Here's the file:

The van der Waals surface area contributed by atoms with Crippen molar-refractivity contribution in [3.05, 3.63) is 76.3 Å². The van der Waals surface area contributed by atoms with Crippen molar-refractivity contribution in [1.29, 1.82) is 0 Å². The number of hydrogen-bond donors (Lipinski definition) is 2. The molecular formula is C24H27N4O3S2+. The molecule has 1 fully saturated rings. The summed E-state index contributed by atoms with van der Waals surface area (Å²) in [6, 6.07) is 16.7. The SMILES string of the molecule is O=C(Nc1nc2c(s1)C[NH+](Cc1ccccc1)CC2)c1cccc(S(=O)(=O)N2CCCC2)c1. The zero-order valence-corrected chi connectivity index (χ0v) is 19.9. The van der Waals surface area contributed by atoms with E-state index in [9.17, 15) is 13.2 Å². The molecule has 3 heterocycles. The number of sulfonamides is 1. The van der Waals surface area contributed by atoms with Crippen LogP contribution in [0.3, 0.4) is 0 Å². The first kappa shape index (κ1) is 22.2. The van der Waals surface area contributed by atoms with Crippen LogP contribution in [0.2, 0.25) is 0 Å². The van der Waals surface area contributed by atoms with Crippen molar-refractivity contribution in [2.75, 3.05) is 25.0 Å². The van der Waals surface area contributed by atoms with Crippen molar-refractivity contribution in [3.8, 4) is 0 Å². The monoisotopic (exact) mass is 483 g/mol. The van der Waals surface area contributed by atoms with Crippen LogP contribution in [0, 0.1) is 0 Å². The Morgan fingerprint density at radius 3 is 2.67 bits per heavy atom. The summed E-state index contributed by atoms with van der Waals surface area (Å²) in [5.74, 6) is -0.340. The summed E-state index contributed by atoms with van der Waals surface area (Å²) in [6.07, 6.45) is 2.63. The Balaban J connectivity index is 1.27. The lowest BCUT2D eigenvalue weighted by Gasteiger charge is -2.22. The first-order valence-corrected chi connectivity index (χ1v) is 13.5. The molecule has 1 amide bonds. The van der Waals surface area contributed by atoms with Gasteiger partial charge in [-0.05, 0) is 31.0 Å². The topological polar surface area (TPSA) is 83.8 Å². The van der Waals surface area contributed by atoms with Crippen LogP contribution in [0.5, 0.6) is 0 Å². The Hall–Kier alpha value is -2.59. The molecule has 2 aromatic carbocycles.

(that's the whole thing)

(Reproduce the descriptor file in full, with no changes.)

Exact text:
The van der Waals surface area contributed by atoms with Crippen molar-refractivity contribution in [3.05, 3.63) is 76.3 Å². The van der Waals surface area contributed by atoms with Crippen molar-refractivity contribution in [1.29, 1.82) is 0 Å². The number of hydrogen-bond donors (Lipinski definition) is 2. The molecular formula is C24H27N4O3S2+. The molecule has 1 fully saturated rings. The summed E-state index contributed by atoms with van der Waals surface area (Å²) in [6, 6.07) is 16.7. The SMILES string of the molecule is O=C(Nc1nc2c(s1)C[NH+](Cc1ccccc1)CC2)c1cccc(S(=O)(=O)N2CCCC2)c1. The zero-order valence-corrected chi connectivity index (χ0v) is 19.9. The van der Waals surface area contributed by atoms with E-state index in [9.17, 15) is 13.2 Å². The molecule has 3 heterocycles. The number of sulfonamides is 1. The van der Waals surface area contributed by atoms with Crippen LogP contribution in [0.3, 0.4) is 0 Å². The first kappa shape index (κ1) is 22.2. The van der Waals surface area contributed by atoms with Crippen LogP contribution in [0.2, 0.25) is 0 Å². The van der Waals surface area contributed by atoms with Crippen molar-refractivity contribution in [2.75, 3.05) is 25.0 Å². The van der Waals surface area contributed by atoms with Crippen molar-refractivity contribution in [3.8, 4) is 0 Å². The monoisotopic (exact) mass is 483 g/mol. The van der Waals surface area contributed by atoms with Crippen LogP contribution in [0, 0.1) is 0 Å². The Morgan fingerprint density at radius 3 is 2.67 bits per heavy atom. The summed E-state index contributed by atoms with van der Waals surface area (Å²) in [5.74, 6) is -0.340. The summed E-state index contributed by atoms with van der Waals surface area (Å²) in [6.07, 6.45) is 2.63. The Balaban J connectivity index is 1.27. The lowest BCUT2D eigenvalue weighted by Gasteiger charge is -2.22. The first-order valence-corrected chi connectivity index (χ1v) is 13.5. The molecule has 1 amide bonds. The van der Waals surface area contributed by atoms with Gasteiger partial charge in [-0.05, 0) is 31.0 Å². The topological polar surface area (TPSA) is 83.8 Å². The van der Waals surface area contributed by atoms with Crippen LogP contribution in [0.5, 0.6) is 0 Å². The Hall–Kier alpha value is -2.59. The molecule has 2 aromatic carbocycles.